Debuting Beehive City’s occasional TV review column…
How do you celebrate 25 years of a well-loved soap? Get a bunch of teenagers to make a crap version of Hollyoaks – then put it on the internet.
Eastenders E20 is a ruefully misjudged attempt at embracing the Youtube generation that follows the fortunes of four youngsters making their way in the ever-fantastical London Borough of Walford – the only part of east London where racism does not exist, market traders’ wittily reference Karl Marx and Kray-like gangland shenanigans continue to form the backbone of the local economy.
The internet only show is written by 13 aspiring London writers aged 17-22 (Father forgive them, for they know what they do) and displays many of the classic hallmarks of a televisual nightmare.
13 episodes, each by a different writer vary wildly in length (three to 16 minutes) and ooze stereotypical ‘yoof TV’ in their incessant use of incidental music – pumping dance, garage rock and RnB – thrown together with headpoundingly frequent jump cuts, crash zooms and hand held wobbles, none of which can disguise the soul-destroying attempts at acting and wincingly hackneyed storylines.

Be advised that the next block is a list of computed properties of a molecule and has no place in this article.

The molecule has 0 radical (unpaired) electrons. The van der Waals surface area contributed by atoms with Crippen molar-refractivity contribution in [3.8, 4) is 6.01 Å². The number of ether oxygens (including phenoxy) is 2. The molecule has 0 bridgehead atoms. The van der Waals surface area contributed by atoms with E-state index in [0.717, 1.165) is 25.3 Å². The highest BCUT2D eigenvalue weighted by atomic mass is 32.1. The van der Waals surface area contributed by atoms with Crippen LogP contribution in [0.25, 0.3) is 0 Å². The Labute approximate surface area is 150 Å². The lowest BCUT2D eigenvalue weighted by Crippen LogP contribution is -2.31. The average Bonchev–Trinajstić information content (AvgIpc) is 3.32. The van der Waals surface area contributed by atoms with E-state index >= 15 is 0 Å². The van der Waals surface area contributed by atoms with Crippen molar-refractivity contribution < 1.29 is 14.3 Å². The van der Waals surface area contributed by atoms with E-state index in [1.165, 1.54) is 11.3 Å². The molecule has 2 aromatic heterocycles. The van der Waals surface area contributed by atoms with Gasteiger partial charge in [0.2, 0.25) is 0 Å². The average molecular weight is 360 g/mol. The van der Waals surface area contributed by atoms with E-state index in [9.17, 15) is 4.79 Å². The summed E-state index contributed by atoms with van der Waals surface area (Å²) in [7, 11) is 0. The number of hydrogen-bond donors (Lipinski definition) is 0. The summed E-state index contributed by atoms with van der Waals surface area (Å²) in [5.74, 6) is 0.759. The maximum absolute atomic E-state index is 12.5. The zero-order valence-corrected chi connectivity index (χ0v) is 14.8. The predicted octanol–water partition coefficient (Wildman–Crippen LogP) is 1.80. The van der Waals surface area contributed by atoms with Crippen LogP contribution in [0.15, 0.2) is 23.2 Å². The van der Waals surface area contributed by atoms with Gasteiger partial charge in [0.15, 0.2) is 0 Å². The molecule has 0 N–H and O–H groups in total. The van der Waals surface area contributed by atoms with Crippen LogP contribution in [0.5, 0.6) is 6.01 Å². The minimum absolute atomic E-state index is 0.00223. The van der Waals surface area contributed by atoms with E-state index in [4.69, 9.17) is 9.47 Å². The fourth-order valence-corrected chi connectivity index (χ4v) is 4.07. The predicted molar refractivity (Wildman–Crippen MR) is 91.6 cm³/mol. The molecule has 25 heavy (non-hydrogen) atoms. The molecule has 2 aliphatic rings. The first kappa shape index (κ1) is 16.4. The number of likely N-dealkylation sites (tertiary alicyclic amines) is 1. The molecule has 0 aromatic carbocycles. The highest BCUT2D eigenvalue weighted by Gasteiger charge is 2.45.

Whether kids (or anyone) has actually watched the show remains a matter of debate. The BBC claims 1.7 million views of “episodes and supporting content”, which presumably includes everyone who looks at the Eastenders website by accident whilst trawling for porn and those that watch 30 seconds of the first episode before smashing their computer screen.
Before the i-show first aired, Exec Producer Diederick Santer said; “I have no idea what to expect with this, and that excites me hugely.” Are you still excited Diederick?
It is this ‘eyes-wide-closed’ attitude to spending the licence fee that has allowed the grown-ups version of the franchise descend from a depressing yet bearable portrayal of working-class Londoners to a parody of Lock Stock and Two Smoking Barrels without the charm.
Check out all 13 episodes of Eastenders E20 for yourself – you paid for them: